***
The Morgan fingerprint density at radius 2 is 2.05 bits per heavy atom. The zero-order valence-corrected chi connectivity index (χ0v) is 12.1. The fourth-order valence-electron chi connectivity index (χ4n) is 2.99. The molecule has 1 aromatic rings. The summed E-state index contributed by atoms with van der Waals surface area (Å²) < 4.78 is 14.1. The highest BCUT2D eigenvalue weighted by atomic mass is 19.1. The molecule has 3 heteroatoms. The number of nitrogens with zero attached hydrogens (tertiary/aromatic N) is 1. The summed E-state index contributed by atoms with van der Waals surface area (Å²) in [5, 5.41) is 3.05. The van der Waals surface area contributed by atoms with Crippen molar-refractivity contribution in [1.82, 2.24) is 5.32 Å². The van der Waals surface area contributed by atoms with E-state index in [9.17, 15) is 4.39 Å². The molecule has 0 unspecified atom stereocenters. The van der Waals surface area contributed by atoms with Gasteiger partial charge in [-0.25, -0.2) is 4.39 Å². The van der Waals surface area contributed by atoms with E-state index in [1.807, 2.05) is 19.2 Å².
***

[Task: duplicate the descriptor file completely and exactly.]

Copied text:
The Morgan fingerprint density at radius 2 is 2.05 bits per heavy atom. The zero-order valence-corrected chi connectivity index (χ0v) is 12.1. The fourth-order valence-electron chi connectivity index (χ4n) is 2.99. The molecule has 1 aromatic rings. The summed E-state index contributed by atoms with van der Waals surface area (Å²) < 4.78 is 14.1. The highest BCUT2D eigenvalue weighted by atomic mass is 19.1. The molecule has 3 heteroatoms. The number of nitrogens with zero attached hydrogens (tertiary/aromatic N) is 1. The summed E-state index contributed by atoms with van der Waals surface area (Å²) in [5, 5.41) is 3.05. The van der Waals surface area contributed by atoms with Crippen molar-refractivity contribution in [1.82, 2.24) is 5.32 Å². The van der Waals surface area contributed by atoms with E-state index in [9.17, 15) is 4.39 Å². The molecule has 0 unspecified atom stereocenters. The van der Waals surface area contributed by atoms with Gasteiger partial charge in [-0.25, -0.2) is 4.39 Å². The van der Waals surface area contributed by atoms with E-state index in [1.807, 2.05) is 19.2 Å².